The U.S. Department of Energy will funnel $126.6 million over the next decade into two large-scale carbon sequestration projects aimed at testing the ability of a geological formation to store over a million tons of carbon dioxide.
The Sierra Club has threatened to sue energy companies in six states over plans to build coal-fired power plants that the group claims don't include adequate controls for mercury pollution.
An environmental alliance of companies along the Passaic River asked a judge on Tuesday to reject both of Marcal Paper Mills Inc.'s environmental settlements, arguing that neither the federal nor the state settlement did justice to the amount of damage Marcal had done.
Alaskan native and environmental organizations sued two U.S. government agencies on Monday, alleging that they prematurely gave permits to Shell Oil Co. and British Petroleum Plc to look for oil in the Chukchi and Beaufort seas, threatening marine life there.
Five corporations that own an eastern Montana power plant have agreed to pay $25 million to settle a groundwater contamination and land degradation suit brought by residents of Colstrip, a lawyer for the plaintiffs confirmed on Monday.
Even as some industry analysts look forward to an imminent nuclear renaissance, increased investment in and use of atomic power will likely remain financially unattractive until carbon dioxide charges of $45 per metric ton are levied, according to the Congressional Budget Office.
The U.S. Environmental Protection Agency has proposed drastically tightening restrictions on lead emissions by slashing the current limit on lead content in the air by at least 80% and providing special protections from lead poisoning for at-risk populations.
A federal appeals court has dismissed a complaint by Weaver's Cove Energy LLC against environmental authorities in Rhode Island and Massachusetts over the company's plans to build a liquefied natural gas facility in Fall River, Mass.
Florida lawmakers have passed a new energy bill aimed at increasing renewable energy and energy efficiency while reducing greenhouse gas emissions, but holding off on tighter standards for tailpipe emissions.
Bankrupt Pacific Lumber and its parent company, Maxxam Inc., said Thursday that they would back a proposed reorganization plan by MRC/Marathon that is widely supported by federal officials and environmentalists.
Democratic lawmakers have challenged the U.S. Environmental Protection Agency's revised method of assessing the risk of toxic chemicals, arguing in a Senate hearing that the White House is now too involved and could easily put politics before science and safety.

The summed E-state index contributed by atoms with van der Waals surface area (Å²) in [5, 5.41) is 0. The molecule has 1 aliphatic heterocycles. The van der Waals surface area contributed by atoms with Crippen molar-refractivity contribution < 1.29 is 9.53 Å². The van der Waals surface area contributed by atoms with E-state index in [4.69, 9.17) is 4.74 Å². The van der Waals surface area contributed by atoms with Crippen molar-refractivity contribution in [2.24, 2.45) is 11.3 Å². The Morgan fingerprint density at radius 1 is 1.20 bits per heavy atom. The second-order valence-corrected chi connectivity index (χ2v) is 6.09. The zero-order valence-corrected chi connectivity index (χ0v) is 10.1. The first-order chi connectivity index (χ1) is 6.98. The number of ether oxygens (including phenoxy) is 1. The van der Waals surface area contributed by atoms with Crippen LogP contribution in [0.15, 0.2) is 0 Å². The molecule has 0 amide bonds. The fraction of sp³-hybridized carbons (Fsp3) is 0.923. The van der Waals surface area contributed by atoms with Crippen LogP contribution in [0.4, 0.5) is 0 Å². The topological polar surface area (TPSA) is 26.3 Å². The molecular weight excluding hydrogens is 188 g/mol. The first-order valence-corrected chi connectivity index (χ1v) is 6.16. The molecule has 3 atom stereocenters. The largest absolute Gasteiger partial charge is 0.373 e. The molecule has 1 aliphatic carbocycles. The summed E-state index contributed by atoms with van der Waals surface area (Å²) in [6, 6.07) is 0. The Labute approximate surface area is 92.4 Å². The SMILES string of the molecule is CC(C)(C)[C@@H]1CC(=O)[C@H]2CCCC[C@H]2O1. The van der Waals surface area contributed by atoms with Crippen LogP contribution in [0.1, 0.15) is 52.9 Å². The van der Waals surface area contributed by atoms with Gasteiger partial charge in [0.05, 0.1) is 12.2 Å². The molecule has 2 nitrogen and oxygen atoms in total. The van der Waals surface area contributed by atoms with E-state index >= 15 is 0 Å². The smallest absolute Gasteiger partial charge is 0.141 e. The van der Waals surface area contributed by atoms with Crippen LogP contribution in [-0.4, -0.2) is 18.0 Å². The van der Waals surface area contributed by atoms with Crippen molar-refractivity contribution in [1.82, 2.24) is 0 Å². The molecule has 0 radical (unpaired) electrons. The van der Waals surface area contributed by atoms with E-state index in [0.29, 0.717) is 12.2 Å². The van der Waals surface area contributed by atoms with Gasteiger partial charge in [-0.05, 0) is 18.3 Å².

Lawmakers in the U.S. Senate and the House of Representatives have reintroduced matching bills that would add “environmental injustices” such as pollution or contamination to the Civil Rights Act of 1964, giving individuals the right to take legal action to fight them.
The U.S. Federal Energy Regulatory Commission has found that a proposed liquefied natural gas shipping terminal in a port outside Baltimore and a pipeline stretching into Pennsylvania will not impact the environment substantially enough to disqualify their construction.
With food prices skyrocketing around the world, some politicians have begun to question whether the United States should really be ramping up its corn-based ethanol production. But although ethanol advocates admit that the political climate has worsened over the past few months, they say a significant shift away from biofuels is unlikely.
Scads of Rhode Island residents have opted to settle a long-standing lawsuit against a unit of Southern Union Co., the utility that stands accused of contaminating dozens of neighborhood homes with hazardous waste that lay beneath the properties.
A federal appeals court panel has affirmed the dismissal of Atna Resources Ltd.'s claim that it should be compensated for a Montana ban on open-pit cyanide leach mining that allegedly cost it tens of millions of dollars.
For the sixth year in a row, Delaware’s state courts have been named the best in the United States for tort and contract litigation, according to a U.S. Chamber of Commerce study released Wednesday.
A federal appeals court panel ruled Tuesday that former EPA Administrator Christine Todd Whitman was not liable for telling New Yorkers that the air was safe to breathe post-Sept. 11, 2001.
U.S. Transportation Secretary Mary Peters has proposed a 25% increase in vehicle fuel emissions standards over the next five years, a faster timetable than one currently being considered by the Senate.
The largest industrial trade association in the United States said Monday that it would challenge its 14,000 member companies to reduce their energy use by at least 10% as part of an agreement with the U.S. Environmental Protection Agency.